A company considering the setup of an establishment in Germany should check on the availability of grants via the “Joint Task Improvement of Regional Economic Structures” scheme (Gemeinschaftsaufgabe “Verbesserung der regionalen Wirtschaftsstruktur” – GRW). The aim of this funding scheme is to foster economic development by subsidizing the setup or expansion of the company site of certain eligible industries. The scheme mostly focuses on manufacturing companies but has widened its scope over time to include several other industries as well, such as digital or creative ones. The financial support is determined by the respective region and differs according to the company size, providing a bonus on top of the general subsidy rate (10 – 20% depending on the funding area) of 10% for medium- sized companies and of 20% for small companies. Eligible costs are either the investment-related capital expenditures for new buildings, equipment, machinery, etc. or the personnel costs during the project phase.

In order to meet entrance criteria for the funding scheme, a certain number of new jobs needs to be created and maintained by the respective establishment. Whilst funding for the GRW funding scheme is provided by both federal- and federal state level, each federal state can specify the general rulings for GRW funding scheme and declare its own rules, e.g. on eligible industries or subsidized costs. Thus, a close communication with the local granting authorities is recommended.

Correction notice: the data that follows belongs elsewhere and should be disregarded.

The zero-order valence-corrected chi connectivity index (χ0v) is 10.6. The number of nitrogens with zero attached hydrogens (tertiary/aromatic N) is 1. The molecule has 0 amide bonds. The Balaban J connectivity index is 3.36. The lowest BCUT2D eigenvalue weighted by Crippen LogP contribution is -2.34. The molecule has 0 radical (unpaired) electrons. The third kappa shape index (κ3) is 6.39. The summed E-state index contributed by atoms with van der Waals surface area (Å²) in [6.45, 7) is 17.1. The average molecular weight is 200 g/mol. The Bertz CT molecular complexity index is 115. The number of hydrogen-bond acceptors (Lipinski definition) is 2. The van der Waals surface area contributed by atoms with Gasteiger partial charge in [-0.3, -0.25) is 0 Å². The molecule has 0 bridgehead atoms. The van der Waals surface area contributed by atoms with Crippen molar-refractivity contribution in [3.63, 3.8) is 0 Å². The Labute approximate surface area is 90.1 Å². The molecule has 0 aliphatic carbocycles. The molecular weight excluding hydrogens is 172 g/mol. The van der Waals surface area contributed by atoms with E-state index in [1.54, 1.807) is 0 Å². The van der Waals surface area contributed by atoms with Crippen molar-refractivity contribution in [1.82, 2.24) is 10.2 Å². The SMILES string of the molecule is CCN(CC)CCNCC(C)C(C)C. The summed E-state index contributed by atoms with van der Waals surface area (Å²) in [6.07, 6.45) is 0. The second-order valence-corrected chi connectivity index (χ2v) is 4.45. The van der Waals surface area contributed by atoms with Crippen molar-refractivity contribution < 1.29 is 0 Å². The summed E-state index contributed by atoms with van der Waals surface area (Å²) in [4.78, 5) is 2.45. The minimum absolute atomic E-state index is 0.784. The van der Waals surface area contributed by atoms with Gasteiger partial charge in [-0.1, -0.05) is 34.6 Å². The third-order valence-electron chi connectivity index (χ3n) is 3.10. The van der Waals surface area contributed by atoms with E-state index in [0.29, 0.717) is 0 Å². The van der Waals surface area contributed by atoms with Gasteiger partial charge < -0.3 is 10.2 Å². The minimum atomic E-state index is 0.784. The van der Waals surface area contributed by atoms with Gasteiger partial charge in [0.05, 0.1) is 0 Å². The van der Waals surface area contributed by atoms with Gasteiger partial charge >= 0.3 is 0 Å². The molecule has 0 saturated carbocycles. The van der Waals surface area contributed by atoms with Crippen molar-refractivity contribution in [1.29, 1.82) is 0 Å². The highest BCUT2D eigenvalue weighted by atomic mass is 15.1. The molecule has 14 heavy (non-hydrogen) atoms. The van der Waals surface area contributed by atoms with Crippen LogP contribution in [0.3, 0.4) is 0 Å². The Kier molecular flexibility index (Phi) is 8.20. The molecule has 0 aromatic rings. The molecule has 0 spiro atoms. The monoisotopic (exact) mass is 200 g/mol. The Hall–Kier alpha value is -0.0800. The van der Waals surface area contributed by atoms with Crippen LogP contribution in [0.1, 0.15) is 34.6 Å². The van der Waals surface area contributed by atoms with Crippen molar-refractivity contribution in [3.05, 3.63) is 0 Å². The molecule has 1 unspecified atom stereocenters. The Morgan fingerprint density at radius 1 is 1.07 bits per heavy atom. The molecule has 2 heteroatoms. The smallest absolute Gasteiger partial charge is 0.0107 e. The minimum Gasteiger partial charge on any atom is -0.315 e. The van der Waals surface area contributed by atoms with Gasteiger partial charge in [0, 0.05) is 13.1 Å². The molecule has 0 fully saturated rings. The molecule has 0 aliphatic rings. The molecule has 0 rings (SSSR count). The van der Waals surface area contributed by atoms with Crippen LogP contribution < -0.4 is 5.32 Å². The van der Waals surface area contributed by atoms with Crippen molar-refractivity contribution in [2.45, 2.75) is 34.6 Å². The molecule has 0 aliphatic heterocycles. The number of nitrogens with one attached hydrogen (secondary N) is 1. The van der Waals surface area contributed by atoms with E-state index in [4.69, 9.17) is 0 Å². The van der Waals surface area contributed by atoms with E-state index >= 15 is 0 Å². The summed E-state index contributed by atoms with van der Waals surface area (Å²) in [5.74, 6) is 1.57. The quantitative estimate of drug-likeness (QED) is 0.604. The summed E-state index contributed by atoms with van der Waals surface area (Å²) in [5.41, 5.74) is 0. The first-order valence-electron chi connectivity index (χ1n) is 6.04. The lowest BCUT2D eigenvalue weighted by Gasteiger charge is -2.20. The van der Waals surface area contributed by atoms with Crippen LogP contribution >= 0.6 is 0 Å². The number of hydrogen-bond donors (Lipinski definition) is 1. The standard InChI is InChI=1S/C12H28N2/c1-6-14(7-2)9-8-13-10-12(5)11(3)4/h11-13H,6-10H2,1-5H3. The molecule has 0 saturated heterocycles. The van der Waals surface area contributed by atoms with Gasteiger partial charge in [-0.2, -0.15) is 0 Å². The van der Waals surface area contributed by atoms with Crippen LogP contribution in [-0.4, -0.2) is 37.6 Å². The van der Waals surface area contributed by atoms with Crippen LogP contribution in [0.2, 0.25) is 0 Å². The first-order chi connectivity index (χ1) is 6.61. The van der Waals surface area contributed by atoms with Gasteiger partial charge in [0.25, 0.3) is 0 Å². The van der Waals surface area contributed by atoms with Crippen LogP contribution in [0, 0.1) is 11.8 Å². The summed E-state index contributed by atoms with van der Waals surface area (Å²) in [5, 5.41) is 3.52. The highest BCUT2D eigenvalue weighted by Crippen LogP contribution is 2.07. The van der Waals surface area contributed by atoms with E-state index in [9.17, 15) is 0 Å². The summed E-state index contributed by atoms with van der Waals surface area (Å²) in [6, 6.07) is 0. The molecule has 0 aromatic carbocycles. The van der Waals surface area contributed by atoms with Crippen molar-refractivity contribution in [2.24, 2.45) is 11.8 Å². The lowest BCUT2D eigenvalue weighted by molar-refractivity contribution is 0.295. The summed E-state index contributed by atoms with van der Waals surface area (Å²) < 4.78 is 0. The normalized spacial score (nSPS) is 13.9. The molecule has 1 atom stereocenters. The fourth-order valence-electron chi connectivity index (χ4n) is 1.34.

Research & Development & Innovation schemes

In the case of substantial investments in research, development, and innovation (R&D&I), a startup should consider checking opportunities for those activities. R&D&I subsidy schemes are either open to a large number of different industries or offer individual calls which set out specific industry-related research aims and come along with their own set of criteria.

An example of a funding scheme which does not target a specific industry is the “Central Innovation Programme for Medium Sized Enterprises” (ZIM) which is issued by the Federal Ministry for Economics Affairs and Energy.

“Check the grant you are looking at, before applying, as a lot of funding schemes offer only minor grants, and thus may not be worth the administrative effort!”

 

 

1SME definition according to the European Commission, see Annex I of EU-Regulation 651/2014, (http://eur-lex.europa.eu/legal-content/EN/TXT/PDF/?uri=CELEX:32014R0651&from=EN)

2 Subsidy rates are halved for eligible project costs above 50m EUR. Projects with a volume of more than 100m EUR need to be notified at the European Commission.

3 The German Federal Ministry widened eligibility criteria to also include companies with up to 499 employees. For more information please visit https://www.zim-bmwi.de/zim-overview.